69. Without prescribing the method that a group may adopt for allocation of the indirect tax law liability, examples of what the Commissioner would consider as being possible bases of allocation are:

·
Allocations on the basis of each contributing member's contribution to that liability. Under this method of allocation, each member's contribution amount is calculated as if that member were not part of a GST group.[7]
As most intra-group transactions are treated as if they are not taxable supplies (subsection 48-40(2) of the GST Act), the calculation of each member's contribution amount also ignores intra-group transactions. However, when applying this method of allocation to GST joint ventures, note that, in contrast to GST groups, only certain specified transactions between the joint venture operator and a participant are not treated as taxable supplies (subsection 51-30(2) of the GST Act). Transactions between participants in a GST joint venture, for example, would not be ignored for the purposes of calculating their contribution amounts under this methodology.
Calculations under this method of allocation may result in some members having a (notional) liability, while others may be in a net credit position (notional refund members). The credits which accrue to notional refund members (that is, the input tax credits that remain after offsetting amounts of GST) may be taken into account in two ways:

Notional refund members may choose to have the amount of their credit transferred between group members so that the notional refund members receive a 'nil' allocation and the members in a net liability position receive an allocation of a share of the credit.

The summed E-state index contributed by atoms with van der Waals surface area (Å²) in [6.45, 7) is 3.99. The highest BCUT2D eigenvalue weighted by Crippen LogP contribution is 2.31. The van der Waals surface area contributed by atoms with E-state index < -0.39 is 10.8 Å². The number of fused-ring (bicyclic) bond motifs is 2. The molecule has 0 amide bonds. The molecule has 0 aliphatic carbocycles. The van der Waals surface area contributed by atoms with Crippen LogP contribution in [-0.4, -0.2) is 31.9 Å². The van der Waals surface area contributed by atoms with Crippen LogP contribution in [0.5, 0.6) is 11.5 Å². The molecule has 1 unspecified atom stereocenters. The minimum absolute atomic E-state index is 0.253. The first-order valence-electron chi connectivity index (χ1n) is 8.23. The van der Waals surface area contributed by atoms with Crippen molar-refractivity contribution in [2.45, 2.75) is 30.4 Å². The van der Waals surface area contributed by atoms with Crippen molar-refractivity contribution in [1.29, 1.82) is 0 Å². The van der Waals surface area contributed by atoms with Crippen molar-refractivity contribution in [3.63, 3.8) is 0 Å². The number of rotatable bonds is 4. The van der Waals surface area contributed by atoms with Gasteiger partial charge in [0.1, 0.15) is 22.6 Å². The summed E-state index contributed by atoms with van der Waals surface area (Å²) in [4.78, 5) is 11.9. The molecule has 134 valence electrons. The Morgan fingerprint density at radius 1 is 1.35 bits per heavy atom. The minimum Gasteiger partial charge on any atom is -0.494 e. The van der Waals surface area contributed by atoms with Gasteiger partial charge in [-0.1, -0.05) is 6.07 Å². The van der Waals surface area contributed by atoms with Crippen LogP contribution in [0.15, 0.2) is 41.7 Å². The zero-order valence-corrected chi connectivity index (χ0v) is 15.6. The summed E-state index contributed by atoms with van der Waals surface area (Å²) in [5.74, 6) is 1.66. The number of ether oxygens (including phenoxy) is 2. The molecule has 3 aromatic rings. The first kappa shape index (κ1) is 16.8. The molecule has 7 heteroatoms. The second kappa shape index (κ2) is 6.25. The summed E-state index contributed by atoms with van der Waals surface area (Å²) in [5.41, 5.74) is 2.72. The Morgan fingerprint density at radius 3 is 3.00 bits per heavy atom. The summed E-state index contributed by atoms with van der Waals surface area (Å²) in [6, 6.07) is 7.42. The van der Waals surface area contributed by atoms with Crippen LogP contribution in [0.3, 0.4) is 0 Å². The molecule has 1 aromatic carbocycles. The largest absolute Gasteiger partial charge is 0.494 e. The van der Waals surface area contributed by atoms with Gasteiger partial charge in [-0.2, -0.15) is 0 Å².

This approach may be summarised as follows:

·
determine the notional indirect tax amount for each contributing member on the basis that it is not part of a group
·
allocate the notional refund members a 'Nil' liability under the ITXSA, and
·
apportion the amount of any credits to members with a tax liability or allocate to each ITXSA contributing member (that still has a notional tax liability) a portion of the indirect tax law liability on a pro rata basis.

Note, that any increase in the group's liability following an amended assessment resulting from incorrectly over claimed credits by a notional refund member should, in principle, increase the contribution amounts of the other members which had previously been reduced by the allocation of the (incorrectly claimed) credits. Although it was the notional refund member who incorrectly over claimed the credits, the ITXSA allocation methodology spreads the adjustment across other members of the group. This does not jeopardise the reasonableness of the allocation.

Refer to example 1 in the Appendix for an illustration of how these types of allocations may work in practice.

Alternatively, the methodology may dictate that the credits accrued by the notional refund members should not be used by the other group members. That is, the notional refund members will have a 'nil' contribution amount, but the amount of their credits will not be redistributed amongst the other members in the group.

As the contribution amounts of the other members are not reduced by the notional refund members' credits, the total amount of the ITXSA contribution amounts payable by all contributing members will exceed the net amount payable by the group.

However, this method of allocation may nonetheless be considered reasonable.

Under this method of allocation, any increase in the group's liability following an amended assessment resulting from incorrectly over claimed credits by a notional refund member will, in principle, be attributed to that member such that it will now have a contribution amount equal to the amount of the increased liability. The contribution amounts of the other members will not need to be amended.

Refer to example 2 in the Appendix for an illustration of how these types of allocations may work in practice.

·